A View from the Cliff: Titan’s ‘Richard III’ is a bold breakthrough at Queens Theatre

Richard III at Queens Theatre. Photo courtesy Titan Theatre Co & African Company
Courtesy of Titan Theatre Company


The Titan Theatre Company offers groundbreaking productions as Queens Theatre’s resident troupe and continues to deliver creative versions of Shakespeare’s classics for consistently packed houses. Their latest project is a based-on-fact presentation called “The African Company Presents Richard III.” 

Playwright Carlyle Brown’s drama unfolds in New York City in the 1820s, with several African-American actors presenting a very popular version of Shakespeare’s “Richard III.” Meanwhile a competing, very hostile theater company is onstage just next door. The interactions between the opposing troupes are intense. The dynamics between the actors preparing for the performance become the heart and soul of the drama. This variation on a play within a play is well conveyed.

Director Marcus Denard Johnson, a well-respected artistic associate for Titan, guides this talented troupe. The scenic designer, Lenny Banovez, is Titan’s artistic director. Darius Aushay plays the evil hunchback King Richard III. His offstage personality is even more significant and critical to the storyline. He rallies his fellow actors to stand strong. They will need their innermost courage and clearest emotions to thrive in a hostile, 19th century environment. His deep feelings for Ann (Psacoya Guinn) are sincere and unwavering. Ann eventually returns his affection. This is due in large part to clever mediation from a fellow thespian named Shakespeare.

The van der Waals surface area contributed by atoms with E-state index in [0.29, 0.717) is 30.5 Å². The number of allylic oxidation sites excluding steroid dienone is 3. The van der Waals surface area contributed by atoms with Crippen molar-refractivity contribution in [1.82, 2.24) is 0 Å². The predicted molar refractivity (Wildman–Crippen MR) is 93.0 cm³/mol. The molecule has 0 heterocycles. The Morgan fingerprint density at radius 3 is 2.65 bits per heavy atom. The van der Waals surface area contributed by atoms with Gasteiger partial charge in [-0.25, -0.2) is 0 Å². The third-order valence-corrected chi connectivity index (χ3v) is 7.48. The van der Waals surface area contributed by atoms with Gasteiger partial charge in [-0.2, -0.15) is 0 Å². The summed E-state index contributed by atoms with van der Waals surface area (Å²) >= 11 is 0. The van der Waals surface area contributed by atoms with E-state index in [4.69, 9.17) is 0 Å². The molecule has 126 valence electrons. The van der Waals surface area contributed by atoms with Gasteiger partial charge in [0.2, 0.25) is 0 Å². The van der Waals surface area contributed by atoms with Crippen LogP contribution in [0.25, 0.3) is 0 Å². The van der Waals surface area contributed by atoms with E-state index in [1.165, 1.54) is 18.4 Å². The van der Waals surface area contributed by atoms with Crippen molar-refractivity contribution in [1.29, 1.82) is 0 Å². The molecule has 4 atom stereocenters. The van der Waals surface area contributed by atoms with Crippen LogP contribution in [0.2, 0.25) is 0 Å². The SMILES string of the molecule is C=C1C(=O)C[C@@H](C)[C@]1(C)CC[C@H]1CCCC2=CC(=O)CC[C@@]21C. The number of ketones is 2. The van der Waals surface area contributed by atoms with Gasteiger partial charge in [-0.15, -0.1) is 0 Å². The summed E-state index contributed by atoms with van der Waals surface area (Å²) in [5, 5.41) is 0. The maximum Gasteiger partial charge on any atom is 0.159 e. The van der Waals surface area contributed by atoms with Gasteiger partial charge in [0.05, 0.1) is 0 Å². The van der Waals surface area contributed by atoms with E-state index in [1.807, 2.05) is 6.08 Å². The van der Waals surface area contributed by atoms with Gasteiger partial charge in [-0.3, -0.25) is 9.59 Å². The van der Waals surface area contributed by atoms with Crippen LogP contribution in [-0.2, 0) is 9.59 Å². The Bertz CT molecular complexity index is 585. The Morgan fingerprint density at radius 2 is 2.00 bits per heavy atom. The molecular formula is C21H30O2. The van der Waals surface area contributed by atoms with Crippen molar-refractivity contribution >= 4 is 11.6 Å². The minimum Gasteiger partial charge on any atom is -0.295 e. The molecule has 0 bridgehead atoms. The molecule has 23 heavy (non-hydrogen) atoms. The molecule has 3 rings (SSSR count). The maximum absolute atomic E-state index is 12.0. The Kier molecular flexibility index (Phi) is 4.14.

Papa Shakespeare is played with charm and humor by Anthony Michael Stokes.  He intercedes in many of the story’s confrontations whether they are romantic complications or cruel minded racial tensions. Wise Sarah (Rachel Davenport) is a skillful sounding board. She is there for Ann and others as they face their insecurities in an era where talent for those less favored was seldom equally rewarded.

Mario Haynes as William Henry Brown offers a full range of expression from sensitivity to anger to productive creativity. He faces his adversaries (played by Tristan Colton and John St. Croix) with both conviction and guile.  

Kudos to the entire staff at every level of creativity and production. The next endeavor will be “Romeo and Juliet.” For information on this production and future projects, visit www.titantheatrecompany.com, call 718-715-5369 or “like” them on Facebook or check Instagram and Twitter. As always, save me a seat on the aisle.

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